also, you missed a good joke opportunity with ‘barely boiling’.

  6. Interested Reader says:

    Is the bread vegan?

  7. chuck says:

    how about some before and after pics showing your weight loss under the vegan diet? would be a compelling post. might be the push i need to go vegan and get rid of this belly.

  8. zoe says:

    I make a very similar soup but with chicken stock and (optional) chicken pieces (you don’t need many). The barley makes it very filling, and delicious as well.

  9. marta says:

    @6: it should be vegan. Basic bread is just flour, water, yeast and salt.

  10. Courtney20 says:

    Sounds good; if adding ground beef or sausage I’d go a step further and rinse the browned meat in a colander before adding to the soup. The nice thing about this is that you can get the cheap ground meat (75-80% lean instead of the 93% lean). Once you’ve rinsed the meat and patted it dry with a paper towel, it’s basically the same as the more expensive leaner ground meat.

  11. Lisa says:

    Trent, I’m so glad you are posting vegan/veggie recipes! I’ll definitely be trying some of this soup, looks very hearty and amazing. Right up my alley! Thank you!

  12. Des says:

    I also really like the method of posting veggie recipes with options to add meat or cheese. Usually, it is the other way around and I find that often those recipes rely on the meat/dairy for their depth, and aren’t as good without it. This recipe stands on it’s own, I love it!

  13. Elizabeth says:

    Oh yum! I’ll have to try this one! I can’t have tomatoes or onions, but I read somewhere that you can create a good stock by pureeing carrots, celery and other veggies instead of using store-bought stock.

    Thanks for sharing!

  14. AnneKD says:

    I’ll have to sub rice or millet in for the barley due to gluten intolerance- but otherwise this looks like a keeper. I might try roasting all the veggies for 15 minutes or so first, then putting everything in the pot and let it go from there.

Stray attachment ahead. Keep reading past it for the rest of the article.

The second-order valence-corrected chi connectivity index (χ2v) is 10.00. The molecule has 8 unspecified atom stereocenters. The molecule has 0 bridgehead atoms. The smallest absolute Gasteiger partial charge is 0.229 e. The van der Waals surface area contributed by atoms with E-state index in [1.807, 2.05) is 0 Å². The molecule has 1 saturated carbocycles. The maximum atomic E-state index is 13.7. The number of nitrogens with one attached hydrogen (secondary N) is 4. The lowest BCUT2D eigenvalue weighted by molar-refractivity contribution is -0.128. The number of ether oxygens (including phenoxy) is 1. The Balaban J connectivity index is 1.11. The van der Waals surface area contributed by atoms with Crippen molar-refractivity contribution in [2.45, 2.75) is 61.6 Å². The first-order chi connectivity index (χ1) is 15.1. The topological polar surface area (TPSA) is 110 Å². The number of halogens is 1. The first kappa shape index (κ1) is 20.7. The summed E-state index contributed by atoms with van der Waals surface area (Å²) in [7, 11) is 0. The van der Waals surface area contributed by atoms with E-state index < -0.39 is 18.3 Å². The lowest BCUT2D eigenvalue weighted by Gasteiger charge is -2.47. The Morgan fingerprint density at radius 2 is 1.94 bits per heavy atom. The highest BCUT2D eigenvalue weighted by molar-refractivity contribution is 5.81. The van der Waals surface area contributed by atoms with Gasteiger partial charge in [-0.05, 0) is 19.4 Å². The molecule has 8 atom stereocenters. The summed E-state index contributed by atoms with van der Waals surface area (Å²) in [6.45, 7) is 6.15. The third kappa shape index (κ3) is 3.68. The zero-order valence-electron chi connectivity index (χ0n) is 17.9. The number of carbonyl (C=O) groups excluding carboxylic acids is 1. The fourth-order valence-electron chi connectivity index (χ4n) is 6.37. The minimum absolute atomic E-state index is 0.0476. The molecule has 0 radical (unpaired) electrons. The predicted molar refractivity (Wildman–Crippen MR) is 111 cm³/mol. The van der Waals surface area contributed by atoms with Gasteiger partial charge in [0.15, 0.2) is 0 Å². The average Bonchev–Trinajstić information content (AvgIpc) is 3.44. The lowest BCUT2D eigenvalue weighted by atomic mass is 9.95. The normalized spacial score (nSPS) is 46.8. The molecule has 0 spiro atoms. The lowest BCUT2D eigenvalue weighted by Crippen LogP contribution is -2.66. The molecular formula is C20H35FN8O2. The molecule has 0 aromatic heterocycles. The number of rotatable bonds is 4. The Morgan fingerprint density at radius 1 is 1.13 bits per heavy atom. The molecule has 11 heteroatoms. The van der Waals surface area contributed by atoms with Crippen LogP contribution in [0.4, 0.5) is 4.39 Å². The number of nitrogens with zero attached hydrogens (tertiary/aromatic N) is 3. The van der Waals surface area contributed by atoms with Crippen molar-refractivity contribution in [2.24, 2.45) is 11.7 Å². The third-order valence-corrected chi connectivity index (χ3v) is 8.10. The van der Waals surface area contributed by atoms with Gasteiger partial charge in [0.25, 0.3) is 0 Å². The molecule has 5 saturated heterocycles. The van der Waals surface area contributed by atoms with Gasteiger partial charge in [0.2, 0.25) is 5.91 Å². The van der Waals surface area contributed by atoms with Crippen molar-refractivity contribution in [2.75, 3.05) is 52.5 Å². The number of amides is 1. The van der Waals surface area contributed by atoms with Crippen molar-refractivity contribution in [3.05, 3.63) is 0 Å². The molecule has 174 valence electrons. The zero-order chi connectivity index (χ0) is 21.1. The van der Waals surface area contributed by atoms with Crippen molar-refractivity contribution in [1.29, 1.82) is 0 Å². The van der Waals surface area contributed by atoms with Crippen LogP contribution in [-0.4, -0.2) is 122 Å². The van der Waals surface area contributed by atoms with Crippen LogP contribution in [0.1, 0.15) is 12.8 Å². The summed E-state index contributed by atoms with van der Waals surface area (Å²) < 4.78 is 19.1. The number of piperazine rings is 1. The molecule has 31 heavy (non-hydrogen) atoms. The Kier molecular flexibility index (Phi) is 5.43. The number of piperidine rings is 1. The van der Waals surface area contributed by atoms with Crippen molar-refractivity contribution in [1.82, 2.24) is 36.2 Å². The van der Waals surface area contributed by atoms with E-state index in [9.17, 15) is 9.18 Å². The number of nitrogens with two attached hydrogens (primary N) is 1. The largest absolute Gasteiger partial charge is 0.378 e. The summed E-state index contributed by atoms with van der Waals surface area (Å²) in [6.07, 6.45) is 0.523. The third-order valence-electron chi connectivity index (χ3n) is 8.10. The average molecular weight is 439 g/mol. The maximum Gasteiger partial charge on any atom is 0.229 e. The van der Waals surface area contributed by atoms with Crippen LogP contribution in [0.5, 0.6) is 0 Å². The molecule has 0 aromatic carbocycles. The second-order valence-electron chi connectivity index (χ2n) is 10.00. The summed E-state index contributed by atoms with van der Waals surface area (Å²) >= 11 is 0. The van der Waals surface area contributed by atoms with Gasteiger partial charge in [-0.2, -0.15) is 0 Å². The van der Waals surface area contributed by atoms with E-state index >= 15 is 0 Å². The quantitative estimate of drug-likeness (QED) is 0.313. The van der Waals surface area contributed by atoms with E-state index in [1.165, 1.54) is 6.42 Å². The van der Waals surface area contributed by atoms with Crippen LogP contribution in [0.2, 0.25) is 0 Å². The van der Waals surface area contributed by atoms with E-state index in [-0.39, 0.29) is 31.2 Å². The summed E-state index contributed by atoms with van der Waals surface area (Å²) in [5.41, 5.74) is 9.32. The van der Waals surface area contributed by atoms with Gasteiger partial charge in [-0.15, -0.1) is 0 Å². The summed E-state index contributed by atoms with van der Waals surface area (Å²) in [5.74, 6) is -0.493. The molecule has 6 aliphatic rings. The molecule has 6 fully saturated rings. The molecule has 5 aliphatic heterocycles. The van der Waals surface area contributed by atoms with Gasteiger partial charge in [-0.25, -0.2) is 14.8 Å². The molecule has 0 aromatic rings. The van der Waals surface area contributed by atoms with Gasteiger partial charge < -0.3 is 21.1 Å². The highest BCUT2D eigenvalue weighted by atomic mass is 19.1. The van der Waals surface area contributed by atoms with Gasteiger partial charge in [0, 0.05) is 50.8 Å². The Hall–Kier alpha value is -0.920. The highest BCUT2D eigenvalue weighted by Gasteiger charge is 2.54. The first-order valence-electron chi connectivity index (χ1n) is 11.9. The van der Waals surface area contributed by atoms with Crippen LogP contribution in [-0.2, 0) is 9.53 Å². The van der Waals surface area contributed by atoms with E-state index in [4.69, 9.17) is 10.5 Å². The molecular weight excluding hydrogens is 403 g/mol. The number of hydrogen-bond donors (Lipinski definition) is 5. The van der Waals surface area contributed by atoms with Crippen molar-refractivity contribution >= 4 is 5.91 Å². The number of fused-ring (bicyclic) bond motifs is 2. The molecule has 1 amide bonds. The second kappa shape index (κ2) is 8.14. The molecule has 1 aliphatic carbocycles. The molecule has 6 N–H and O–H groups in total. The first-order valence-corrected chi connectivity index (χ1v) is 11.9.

15. Squirrelers says:

    Looks really good, with the fresh veggies included. What’s a really big selling point for me here is the lack of sodium. Now, sure I saw salt to taste in the directions, but that’s got to be far less than the sodium in canned or prepared soups. Overall, this looks intriguing and nutritious, especially enticing in the cold weather!

  16. Gretchen says:

    Homemade Bread can frequently contain powered/liquid milk or butter.

    But can be vegan.

  17. Adam P says:

    If you used pre-packaged veggie broth, watch out for sodium. Most of the ones I’ve seen are atrociously high!

  18. Rachel says:

    @Sam #2: If you cut potatoes before you need them, you can simply put them in a bowl of water with a bit of lemon juice–just make sure any cut potato surfaces are submerged in the lemon water. You can do this with cut apples, too, and I’ve kept them fresh and non-browned for about two days that way.

  19. lurker carl says:

    This is one of my favorite soups!

    If you intend to make enough for leftovers, be aware that barley continues to absorb liquid long after cooking. To keep leftovers from morphing into gumbo, prepare the barley several days in advance. Simmer one cup barley in six cups stock, refrigerate when done. The barley will soak up the remaining liquid prior to making the soup. Add the precooked barley to the soup when 15 minutes is remaining.

    This also keeps the first serving of soup from being too thick as well.

  20. valleycat1 says:

    We made a very similar soup a week ago, with brown mushrooms added. Yum! Perfect for a cold dreary winter’s day.